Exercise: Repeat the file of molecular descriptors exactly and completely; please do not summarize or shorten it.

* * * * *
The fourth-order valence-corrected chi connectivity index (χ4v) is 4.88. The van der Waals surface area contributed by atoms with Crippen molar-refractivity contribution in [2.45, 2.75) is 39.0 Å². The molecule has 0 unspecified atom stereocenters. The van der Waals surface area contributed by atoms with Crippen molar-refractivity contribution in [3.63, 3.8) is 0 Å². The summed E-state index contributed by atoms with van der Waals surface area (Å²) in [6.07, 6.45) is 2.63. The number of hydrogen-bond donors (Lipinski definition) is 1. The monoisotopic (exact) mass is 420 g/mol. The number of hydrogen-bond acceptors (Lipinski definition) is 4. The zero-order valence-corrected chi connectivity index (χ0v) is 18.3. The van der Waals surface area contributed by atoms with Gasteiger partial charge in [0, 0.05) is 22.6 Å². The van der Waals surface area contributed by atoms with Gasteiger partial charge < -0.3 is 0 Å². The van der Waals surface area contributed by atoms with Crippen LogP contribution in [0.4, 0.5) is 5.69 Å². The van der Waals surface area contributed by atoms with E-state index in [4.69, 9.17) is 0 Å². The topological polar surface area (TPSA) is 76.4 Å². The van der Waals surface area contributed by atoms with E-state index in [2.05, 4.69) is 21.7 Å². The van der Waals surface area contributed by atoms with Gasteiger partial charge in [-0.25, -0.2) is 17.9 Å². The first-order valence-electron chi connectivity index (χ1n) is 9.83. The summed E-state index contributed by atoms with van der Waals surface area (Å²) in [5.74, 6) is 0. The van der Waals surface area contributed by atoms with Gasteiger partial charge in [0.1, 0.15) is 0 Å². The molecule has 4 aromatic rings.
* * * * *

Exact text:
The fourth-order valence-corrected chi connectivity index (χ4v) is 4.88. The van der Waals surface area contributed by atoms with Crippen molar-refractivity contribution in [2.45, 2.75) is 39.0 Å². The molecule has 0 unspecified atom stereocenters. The van der Waals surface area contributed by atoms with Crippen molar-refractivity contribution in [3.63, 3.8) is 0 Å². The summed E-state index contributed by atoms with van der Waals surface area (Å²) in [6.07, 6.45) is 2.63. The number of hydrogen-bond donors (Lipinski definition) is 1. The monoisotopic (exact) mass is 420 g/mol. The number of hydrogen-bond acceptors (Lipinski definition) is 4. The zero-order valence-corrected chi connectivity index (χ0v) is 18.3. The van der Waals surface area contributed by atoms with Gasteiger partial charge in [0, 0.05) is 22.6 Å². The van der Waals surface area contributed by atoms with Gasteiger partial charge < -0.3 is 0 Å². The van der Waals surface area contributed by atoms with Crippen LogP contribution in [0.4, 0.5) is 5.69 Å². The van der Waals surface area contributed by atoms with E-state index in [4.69, 9.17) is 0 Å². The topological polar surface area (TPSA) is 76.4 Å². The van der Waals surface area contributed by atoms with E-state index in [2.05, 4.69) is 21.7 Å². The van der Waals surface area contributed by atoms with Gasteiger partial charge in [-0.25, -0.2) is 17.9 Å². The first-order valence-electron chi connectivity index (χ1n) is 9.83. The summed E-state index contributed by atoms with van der Waals surface area (Å²) in [5.74, 6) is 0. The van der Waals surface area contributed by atoms with Gasteiger partial charge in [0.1, 0.15) is 0 Å². The molecule has 4 aromatic rings.